Daily Shorts

The Herald's lighthearted look at the world of sport

Supershorts: Wolverine chills out

Wolverine chills out, abstinence makes the hook grow stronger, sledging a cricket captain.

Warren Gatland has just found his biggest fan during a training session in Hong Kong. Photo Getty Images
Warren Gatland has just found his biggest fan during a training session in Hong Kong. Photo Getty Images

Rugby's violence saved me: actor

Australian actor Hugh Jackman reckons rugby stopped him from being an "explosively angry" teenager because its "organised violence" provided an outlet. Jackman is known for playing erratic superhero Wolverine - who looks uncannily like France centre Maxime Medard - in the X-Men franchise and takes cold showers to get himself in the mood to play the heated werewolf. "I think rugby saved me," he told Empire magazine. I would have got in a lot more fights. But I was someone who would go into a little bit of a blind rage and it was not pretty."

Bulldogs in the blood

Raelene Castle's links to the Bulldogs are almost forged in her DNA. The story goes that she was born in the New South Wales country town Wagga Wagga when her father, former Kiwis captain Bruce, was player-coach of local side Turvey Park. League aficionados will recognise that the famous Mortimer brothers - Steve, Peter and Chris - came from Turvey Park. Steve, nicknamed Turvey, was a legendary halfback for Canterbury-Bankstown and rose to CEO.

No sex, please ...

An amusing aside in an interview Castle did post-Bulldogs revelation. D'Arcy Waldegrave: "[During the interview] did the issue of sex ever come up?" Castle: "Gender, D'Arcy."

... until after the match

Turn away now if you're a bit squeamish on the subject of sex. British boxing champ Carl Froch has revealed the reason behind his impressive conquering of super-middleweight Mikkel Kessler was a three-month sex ban. Froch and his model girlfriend, Rachael Cordingley, talked to the Sun about their abstinence pledge. "Not being able to go near her was very difficult, but it's one of those sacrifices I had to make," Froch said. "When it finally happened it was like our first time - like falling in love all over again ... We had a hot, steamy night of passion that had been building up for the last three months. So of course there were fireworks in the bedroom." Cordingley: "He's like a modern-day Spartacus - a real man." Enough, enough.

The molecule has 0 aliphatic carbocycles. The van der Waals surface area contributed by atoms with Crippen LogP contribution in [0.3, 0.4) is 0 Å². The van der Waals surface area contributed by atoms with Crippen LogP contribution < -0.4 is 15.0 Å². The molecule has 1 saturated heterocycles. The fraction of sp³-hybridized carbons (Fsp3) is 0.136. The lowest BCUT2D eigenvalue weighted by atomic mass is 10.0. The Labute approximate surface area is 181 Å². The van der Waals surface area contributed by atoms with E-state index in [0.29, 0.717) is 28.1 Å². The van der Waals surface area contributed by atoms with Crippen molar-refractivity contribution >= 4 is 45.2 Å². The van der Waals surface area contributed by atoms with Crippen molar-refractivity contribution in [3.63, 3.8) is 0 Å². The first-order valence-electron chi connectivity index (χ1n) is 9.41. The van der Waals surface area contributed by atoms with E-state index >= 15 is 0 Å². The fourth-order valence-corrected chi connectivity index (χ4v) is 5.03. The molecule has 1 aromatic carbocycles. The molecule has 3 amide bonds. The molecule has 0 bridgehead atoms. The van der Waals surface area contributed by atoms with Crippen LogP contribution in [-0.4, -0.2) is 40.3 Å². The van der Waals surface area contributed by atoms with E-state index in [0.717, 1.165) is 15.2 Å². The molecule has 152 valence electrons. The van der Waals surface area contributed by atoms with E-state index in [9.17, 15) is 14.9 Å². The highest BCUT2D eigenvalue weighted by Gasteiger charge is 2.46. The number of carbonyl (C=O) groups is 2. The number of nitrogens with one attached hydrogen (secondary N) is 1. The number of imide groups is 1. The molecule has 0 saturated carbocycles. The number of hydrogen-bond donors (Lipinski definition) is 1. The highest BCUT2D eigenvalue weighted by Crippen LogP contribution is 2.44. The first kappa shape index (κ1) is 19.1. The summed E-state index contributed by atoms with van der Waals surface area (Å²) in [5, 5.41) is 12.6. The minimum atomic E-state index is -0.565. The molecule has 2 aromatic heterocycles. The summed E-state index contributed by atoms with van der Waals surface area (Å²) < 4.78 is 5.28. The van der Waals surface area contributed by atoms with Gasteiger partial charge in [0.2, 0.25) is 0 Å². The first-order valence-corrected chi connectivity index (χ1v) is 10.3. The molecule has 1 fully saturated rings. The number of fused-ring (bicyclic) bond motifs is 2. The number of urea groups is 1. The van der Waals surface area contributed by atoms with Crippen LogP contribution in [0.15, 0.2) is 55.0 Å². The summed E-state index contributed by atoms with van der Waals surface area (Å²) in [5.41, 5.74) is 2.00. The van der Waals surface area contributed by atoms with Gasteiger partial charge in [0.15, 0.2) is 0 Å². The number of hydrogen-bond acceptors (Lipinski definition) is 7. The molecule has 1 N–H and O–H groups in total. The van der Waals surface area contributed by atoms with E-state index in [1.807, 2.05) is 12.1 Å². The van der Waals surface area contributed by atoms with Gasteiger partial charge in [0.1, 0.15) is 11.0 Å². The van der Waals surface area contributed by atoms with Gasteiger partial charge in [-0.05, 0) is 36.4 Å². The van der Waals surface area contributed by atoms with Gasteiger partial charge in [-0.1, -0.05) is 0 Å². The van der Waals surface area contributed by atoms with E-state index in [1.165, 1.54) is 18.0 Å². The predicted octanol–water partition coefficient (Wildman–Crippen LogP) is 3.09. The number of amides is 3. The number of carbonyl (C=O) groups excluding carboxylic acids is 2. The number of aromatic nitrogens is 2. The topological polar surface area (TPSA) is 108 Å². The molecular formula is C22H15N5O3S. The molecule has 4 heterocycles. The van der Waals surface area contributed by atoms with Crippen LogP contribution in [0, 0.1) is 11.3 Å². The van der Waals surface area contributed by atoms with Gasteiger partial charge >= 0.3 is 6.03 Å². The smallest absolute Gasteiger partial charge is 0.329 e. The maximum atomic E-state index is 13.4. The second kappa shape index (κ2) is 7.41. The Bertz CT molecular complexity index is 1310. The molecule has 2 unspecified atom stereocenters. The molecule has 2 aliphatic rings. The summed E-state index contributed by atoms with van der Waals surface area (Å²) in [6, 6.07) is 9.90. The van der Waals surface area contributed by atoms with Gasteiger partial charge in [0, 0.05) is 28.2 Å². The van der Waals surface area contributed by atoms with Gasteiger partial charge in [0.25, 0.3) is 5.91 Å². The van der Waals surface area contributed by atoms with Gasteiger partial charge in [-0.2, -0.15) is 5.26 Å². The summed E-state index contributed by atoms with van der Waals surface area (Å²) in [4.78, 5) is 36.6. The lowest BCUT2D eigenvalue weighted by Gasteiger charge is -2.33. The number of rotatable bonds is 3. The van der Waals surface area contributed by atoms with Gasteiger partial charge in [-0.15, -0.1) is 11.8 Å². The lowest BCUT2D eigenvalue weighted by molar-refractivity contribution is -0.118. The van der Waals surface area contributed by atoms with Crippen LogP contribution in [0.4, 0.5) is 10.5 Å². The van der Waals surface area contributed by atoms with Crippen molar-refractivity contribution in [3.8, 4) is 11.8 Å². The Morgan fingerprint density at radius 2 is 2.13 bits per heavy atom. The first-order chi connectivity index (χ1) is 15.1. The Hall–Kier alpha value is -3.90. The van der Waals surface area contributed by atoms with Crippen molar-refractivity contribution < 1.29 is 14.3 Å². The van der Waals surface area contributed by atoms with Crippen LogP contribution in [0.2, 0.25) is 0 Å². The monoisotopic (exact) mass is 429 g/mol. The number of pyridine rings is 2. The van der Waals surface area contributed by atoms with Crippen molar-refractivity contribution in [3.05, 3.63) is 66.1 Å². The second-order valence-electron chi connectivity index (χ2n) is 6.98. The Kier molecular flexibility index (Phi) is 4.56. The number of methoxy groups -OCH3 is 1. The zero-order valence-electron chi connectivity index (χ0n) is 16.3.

Don't hold back, Leo

If you think we're hard on our cricketers, check out a few choice bits from this Daily Mail column by Leo McKinstry on the naming of Ashley Cole as England captain for their friendly international against Ireland yesterday, under the headline: Sleazy, greedy and amoral... the perfect captain for English football. "The English national football team is descending to new levels of farce and shame. Devoid of achievement on the field, endlessly embroiled in scandals off it, this gang of over-paid, self-regarding mediocrities has brought little but embarrassment to our country," the author starts. He was just clearing his throat. "That is why it is so disappointing that... the [captaincy] went to Ashley Cole. For this is a man who, by both personality and example, is wholly unsuited for the role. The idea of him providing moral leadership is laughable in its absurdity. Shallow, narcissistic and irresponsible, he embodies all the worst kind of greed and hedonism that we have come to associate with ... fabulously wealthy footballers." McKinstry lists a string of Cole misdemeanours, which include his scoffing at Arsenal's £55,000 ($102,600) a week wages offer, cheating on wife Cheryl Cole with a string of "sordid" affairs, and calling the FA a bunch of "twats".

- NZ Herald

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